– [DreamHost, ongoing disaster]( being candid about what went wrong
– [Larry’s take on the Vista SR bug]( info straight from the horse’s mouth
– [Michel-Edouard Leclerc](, French CEO (see also [reaction in food poisoning crisis](

[19] Who should blog?

Corporations do not blog. Humans do, people. You can’t remove the person from the blog. Businesses with a “do the right thing” attitude. Enthusiasm needed! [20] Bad guys shouldn’t blog. Businesses who mistreat customers and employees shouldn’t either. Not if you’re dull or cheesy or very controlling. (See Naked Conversations, pp. 134-138.)

[21] [Why]( should one blog? Very important question.

– to communicate differently, humanise the company
– not just another channel to push the same tired message through.

Where does blogging fit in strategically? => who, what exactly…

See [possible objectives here]( Basically, anywhere there are people doing things. Except probably high-confidential security stuff.

[22] How?

You want to get blogs going for all the good reasons, but how does one

– start blogging [23]
– blog well? (ongoing work!)

[No real “one size fits all”.]( Many answers to this, depends on the situation/culture of the company in question.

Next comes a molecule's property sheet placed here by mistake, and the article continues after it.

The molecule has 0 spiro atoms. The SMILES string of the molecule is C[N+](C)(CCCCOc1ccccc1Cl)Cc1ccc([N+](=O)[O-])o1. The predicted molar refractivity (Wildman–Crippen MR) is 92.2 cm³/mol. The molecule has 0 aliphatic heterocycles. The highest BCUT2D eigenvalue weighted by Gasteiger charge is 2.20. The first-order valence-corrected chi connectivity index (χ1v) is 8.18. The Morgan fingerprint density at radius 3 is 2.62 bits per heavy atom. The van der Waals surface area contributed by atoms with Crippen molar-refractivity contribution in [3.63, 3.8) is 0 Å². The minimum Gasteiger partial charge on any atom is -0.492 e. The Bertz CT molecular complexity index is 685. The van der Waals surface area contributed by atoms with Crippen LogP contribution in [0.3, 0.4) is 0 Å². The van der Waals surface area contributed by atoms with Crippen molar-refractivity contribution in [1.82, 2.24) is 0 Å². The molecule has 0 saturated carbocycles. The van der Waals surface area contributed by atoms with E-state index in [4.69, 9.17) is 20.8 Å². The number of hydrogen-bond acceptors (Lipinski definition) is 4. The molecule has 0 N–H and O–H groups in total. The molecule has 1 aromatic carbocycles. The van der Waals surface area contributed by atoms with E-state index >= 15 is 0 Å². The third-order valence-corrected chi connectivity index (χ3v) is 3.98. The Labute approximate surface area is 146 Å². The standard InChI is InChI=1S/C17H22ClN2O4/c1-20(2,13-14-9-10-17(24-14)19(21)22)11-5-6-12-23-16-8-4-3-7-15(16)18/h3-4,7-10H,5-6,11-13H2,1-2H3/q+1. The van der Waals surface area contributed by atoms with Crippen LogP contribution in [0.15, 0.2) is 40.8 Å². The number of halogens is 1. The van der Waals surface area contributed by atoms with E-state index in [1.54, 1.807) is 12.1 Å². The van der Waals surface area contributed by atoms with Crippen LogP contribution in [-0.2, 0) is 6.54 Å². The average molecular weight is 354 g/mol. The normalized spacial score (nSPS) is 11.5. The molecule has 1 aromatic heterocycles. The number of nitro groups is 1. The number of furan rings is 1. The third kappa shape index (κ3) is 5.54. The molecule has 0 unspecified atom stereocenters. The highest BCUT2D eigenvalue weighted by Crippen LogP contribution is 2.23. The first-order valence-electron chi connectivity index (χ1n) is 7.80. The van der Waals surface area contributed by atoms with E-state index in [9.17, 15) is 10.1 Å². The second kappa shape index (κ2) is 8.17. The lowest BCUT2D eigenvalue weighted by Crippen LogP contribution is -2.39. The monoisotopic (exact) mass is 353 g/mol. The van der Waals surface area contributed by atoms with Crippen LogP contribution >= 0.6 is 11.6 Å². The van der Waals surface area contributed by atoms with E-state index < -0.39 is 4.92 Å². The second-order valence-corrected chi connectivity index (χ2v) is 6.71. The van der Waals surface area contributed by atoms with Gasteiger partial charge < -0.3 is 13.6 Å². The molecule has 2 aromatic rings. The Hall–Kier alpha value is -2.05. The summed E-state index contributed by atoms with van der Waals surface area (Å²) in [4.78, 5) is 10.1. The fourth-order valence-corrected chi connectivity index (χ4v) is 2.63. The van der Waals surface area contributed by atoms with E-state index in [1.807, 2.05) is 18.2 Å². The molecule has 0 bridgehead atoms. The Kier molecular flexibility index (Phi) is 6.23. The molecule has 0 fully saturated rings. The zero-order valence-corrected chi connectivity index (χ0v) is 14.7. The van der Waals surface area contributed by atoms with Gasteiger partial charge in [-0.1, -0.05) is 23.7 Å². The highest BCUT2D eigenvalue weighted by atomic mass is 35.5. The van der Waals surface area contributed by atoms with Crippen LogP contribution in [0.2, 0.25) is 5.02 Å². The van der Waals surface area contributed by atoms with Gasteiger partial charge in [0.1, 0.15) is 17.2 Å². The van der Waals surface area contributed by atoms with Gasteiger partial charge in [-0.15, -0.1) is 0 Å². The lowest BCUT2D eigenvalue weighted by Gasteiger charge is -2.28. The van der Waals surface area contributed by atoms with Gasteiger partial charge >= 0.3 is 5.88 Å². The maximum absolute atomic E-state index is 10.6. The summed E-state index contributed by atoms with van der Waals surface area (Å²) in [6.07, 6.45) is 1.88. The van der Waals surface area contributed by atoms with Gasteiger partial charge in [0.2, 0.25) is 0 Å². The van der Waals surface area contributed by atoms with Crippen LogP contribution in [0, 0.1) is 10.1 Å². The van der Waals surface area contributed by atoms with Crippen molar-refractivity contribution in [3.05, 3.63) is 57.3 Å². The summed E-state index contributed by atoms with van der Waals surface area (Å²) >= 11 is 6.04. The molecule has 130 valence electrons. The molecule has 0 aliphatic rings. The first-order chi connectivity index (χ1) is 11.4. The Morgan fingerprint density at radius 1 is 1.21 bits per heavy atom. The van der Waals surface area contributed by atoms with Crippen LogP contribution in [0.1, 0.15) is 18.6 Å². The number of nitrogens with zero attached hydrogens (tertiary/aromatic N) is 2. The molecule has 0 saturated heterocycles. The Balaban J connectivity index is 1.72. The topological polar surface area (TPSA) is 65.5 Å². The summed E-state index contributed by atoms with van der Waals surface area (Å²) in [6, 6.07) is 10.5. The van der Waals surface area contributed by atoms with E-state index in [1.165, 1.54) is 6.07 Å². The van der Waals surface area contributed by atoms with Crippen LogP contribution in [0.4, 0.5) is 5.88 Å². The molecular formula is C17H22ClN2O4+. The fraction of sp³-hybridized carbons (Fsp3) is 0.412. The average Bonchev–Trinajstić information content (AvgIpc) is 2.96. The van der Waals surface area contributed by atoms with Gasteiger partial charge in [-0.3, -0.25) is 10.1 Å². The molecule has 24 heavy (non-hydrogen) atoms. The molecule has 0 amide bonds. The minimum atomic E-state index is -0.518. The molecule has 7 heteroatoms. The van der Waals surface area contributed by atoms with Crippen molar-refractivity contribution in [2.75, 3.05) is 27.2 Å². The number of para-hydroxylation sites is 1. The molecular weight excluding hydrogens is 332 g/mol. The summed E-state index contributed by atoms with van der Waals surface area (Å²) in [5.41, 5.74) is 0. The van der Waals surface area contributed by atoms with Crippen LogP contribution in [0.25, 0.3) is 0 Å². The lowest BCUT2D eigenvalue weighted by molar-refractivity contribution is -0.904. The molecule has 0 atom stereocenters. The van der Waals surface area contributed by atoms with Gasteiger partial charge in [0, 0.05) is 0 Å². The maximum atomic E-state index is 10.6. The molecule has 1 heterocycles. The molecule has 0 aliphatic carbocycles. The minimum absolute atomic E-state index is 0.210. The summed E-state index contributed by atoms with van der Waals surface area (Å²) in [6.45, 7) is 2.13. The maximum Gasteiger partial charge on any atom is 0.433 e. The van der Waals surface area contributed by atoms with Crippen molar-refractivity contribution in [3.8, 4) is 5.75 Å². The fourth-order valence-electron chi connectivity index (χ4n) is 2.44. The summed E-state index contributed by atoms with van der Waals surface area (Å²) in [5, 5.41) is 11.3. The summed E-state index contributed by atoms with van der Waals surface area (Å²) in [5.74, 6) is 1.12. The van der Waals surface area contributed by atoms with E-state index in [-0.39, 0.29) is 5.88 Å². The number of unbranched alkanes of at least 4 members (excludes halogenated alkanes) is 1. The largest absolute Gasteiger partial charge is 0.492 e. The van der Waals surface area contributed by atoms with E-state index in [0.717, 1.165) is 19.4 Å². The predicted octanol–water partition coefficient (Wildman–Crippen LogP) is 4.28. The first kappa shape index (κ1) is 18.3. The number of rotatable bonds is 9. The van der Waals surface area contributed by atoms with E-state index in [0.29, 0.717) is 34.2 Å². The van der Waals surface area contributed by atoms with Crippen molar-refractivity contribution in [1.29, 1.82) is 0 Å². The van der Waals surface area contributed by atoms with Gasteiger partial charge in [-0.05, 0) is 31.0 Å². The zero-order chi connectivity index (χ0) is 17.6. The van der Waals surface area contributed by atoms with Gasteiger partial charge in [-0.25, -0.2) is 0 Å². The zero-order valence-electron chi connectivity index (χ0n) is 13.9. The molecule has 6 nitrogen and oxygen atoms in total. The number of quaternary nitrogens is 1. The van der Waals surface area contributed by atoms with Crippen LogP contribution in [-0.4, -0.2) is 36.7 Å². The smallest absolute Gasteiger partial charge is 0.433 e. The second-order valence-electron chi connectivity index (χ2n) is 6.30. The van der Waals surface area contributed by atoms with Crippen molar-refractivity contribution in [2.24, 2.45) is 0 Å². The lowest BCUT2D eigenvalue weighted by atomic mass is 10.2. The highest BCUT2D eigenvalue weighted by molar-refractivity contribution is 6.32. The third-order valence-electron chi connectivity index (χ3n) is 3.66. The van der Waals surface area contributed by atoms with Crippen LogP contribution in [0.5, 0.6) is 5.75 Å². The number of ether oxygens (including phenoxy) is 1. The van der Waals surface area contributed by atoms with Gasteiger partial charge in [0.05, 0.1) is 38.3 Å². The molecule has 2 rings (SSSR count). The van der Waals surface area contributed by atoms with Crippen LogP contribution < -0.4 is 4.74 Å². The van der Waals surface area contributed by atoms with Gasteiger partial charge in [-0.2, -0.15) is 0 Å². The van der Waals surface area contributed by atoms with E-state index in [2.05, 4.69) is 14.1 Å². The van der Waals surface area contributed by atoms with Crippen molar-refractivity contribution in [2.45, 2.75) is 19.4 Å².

Some general answers, however.

[24] Check out the [corporate blogging 101](, very precious stuff there.

enable blogging. Encourage employees to blog. Blogging is a grassroots phenomenon, but it needs support form the top. There are maybe people already blogging — find them, and use them to encourage more blogging.

[25] have a purpose (that important Why? question). Don’t blog to blog. Figure out what **current needs** can be adressed by blogging. You can start small:

– event?
– product?
– “news”?
– project?
– office life?
– expertise on one topic?

This is very context-dependant. Need to understand the context well to be able to choose/advise wisely.

Careful! If you’re using a blog to post the usual “official communications”, you’re missing something.

[26] **learn the culture**: this is the big bit. Listen to bloggers (online and offline, in-house and out). Get training (this is where it’s worthwhile to put your money, as you’ve saved on expensive software).

Before going to [India](/logbook/), I studied the culture, but it couldn’t prepare me totally for what I found when I went to live there. You need to go to a foreign culture to really “get” it. Blogging is a foreign culture.